When Defenders pushed for bringing gray wolves back to the Northern Rockies in the mid-1990s, we knew that we were supporting something even bigger: the restoration of whole ecosystems. Top predators, like wolves, bring balance to their habitats. Without them, that delicate balance falls out of whack and all animals tend to suffer. But just how important are predators to human life on Earth?
A new report, “Trophic Downgrading of Planet Earth,” published in Science last Friday suggests they’re far more crucial than you might have previously thought. It confirms that human-caused decline of large predators is resulting in widespread damage to the world’s land, freshwater and marine ecosystems: “[t]he loss of apex consumers is arguably humankind’s most pervasive influence on the natural world, […] with far-reaching effects on processes as diverse as the dynamics of disease; fire; carbon sequestration; invasive species; and biogeochemical exchanges among Earth’s soil, water, and atmosphere.”
In our backyard, hungry deer browse over suburban gardens — owing to the decline of wolves and their other predators – and all too often wander out into the streets with deadly results. Vehicle collisions with deer claim more human lives each year than any top predator in the United States.
Defenders took a leading role in enabling these findings by providing important financial contributions for a workshop at White Oak Plantation that led to this study. Based on a review conducted by an international team of 24 scientists, this seminal report finds that — in addition to damage caused by the overabundance of prey — the decline of predators contributes to the spread of disease, wildfires and invasive species, all of which have significant impacts on the quality of human life.
For example, the decline of vultures in India led to increased health risks from rabies and anthrax. In sub-Saharan Africa, lion and leopard losses have led to an overabundance of disease-carrying olive baboons, which are increasingly coming into contact with humans and eating crops. In our backyard, hungry deer browse over suburban gardens — owing to the decline of wolves and their other predators – and all too often wander out into the streets with deadly results. Vehicle collisions with deer claim more human lives each year than any top predator in the United States.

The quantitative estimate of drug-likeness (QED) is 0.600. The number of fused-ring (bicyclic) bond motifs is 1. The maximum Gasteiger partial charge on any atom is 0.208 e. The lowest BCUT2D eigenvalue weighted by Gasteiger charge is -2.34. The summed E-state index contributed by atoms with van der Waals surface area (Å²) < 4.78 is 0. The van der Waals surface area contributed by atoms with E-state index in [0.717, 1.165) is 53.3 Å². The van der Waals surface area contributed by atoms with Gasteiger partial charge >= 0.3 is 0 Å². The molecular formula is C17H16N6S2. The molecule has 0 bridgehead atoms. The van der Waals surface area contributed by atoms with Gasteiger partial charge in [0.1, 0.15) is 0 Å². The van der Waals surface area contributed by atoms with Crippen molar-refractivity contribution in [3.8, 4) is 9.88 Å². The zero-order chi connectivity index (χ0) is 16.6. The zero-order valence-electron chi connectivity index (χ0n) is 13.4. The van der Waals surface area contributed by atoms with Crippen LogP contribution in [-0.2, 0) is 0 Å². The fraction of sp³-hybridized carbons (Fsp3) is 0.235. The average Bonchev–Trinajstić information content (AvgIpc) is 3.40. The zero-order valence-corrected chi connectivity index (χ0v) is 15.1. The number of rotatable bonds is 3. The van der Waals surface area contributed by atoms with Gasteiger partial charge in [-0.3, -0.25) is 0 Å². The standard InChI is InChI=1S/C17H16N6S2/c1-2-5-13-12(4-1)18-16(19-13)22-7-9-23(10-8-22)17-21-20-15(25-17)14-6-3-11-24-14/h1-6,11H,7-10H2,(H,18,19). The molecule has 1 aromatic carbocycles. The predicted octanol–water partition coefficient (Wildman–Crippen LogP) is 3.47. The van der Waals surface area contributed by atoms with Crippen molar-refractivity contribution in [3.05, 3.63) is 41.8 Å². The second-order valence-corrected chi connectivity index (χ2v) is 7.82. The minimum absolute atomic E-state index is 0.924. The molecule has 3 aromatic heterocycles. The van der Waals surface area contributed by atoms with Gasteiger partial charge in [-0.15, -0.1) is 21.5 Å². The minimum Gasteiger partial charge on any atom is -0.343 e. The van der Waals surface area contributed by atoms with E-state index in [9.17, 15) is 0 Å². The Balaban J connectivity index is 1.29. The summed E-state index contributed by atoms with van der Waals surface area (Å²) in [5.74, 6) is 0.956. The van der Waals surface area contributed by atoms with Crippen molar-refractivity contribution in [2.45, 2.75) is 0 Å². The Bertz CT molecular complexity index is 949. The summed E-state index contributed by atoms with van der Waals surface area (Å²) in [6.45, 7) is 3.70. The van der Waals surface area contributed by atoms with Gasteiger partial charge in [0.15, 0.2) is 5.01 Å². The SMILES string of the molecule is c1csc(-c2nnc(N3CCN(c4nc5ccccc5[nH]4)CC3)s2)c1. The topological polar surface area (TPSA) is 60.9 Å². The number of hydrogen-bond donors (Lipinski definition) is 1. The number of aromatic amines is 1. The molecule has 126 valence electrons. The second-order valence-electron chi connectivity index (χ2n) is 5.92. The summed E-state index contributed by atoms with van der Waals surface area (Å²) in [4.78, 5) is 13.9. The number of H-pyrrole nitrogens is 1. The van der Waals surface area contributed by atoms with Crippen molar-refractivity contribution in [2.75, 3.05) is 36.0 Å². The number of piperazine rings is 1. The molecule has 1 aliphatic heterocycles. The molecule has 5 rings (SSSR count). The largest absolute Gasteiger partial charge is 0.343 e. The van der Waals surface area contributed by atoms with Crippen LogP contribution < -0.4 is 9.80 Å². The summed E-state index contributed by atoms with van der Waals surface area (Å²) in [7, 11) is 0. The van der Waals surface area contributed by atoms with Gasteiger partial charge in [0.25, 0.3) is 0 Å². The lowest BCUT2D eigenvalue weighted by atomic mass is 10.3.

What Defenders is Doing
This review’s findings suggest cascading effects on ecosystems are also exacerbated by land use practices, climate change, habitat loss and pollution. Defenders is dedicated to protecting and restoring large predators, both through our support for ground-breaking research and our accomplishments in the field. Our work to protect sea otters and sharks, for example, also highlights the critical importance that these species have to their ecosystems. Without these apex predators, the habitat changes dramatically. It has been shown when sea otter populations have declined dramatically, we are left with a near-shore habitat devoid of plant and animal life as well as the loss of our great kelp forests. Similarly, with the dramatic decline in shark populations, reef systems are changed greatly with “an ecosystem dominated by small fishes and overrun by algae.”
This report comes at a time when endangered species are in dire need of defense, as debate rages in Congress over the future of the Endangered Species Act. The Interior Appropriations bill would strike a blow to the very heart of the ESA, allowing wildlife protection to be weakened, but never strengthened.
Extinctions, especially in light of this Science review, can have unanticipated and devastating consequences. It’s high time that Congress reassesses its priorities and opposes this piece of legislation, before the tide of extinction is irreversible and backfires on all of us. In the meantime, Defenders will keep sticking up for endangered species.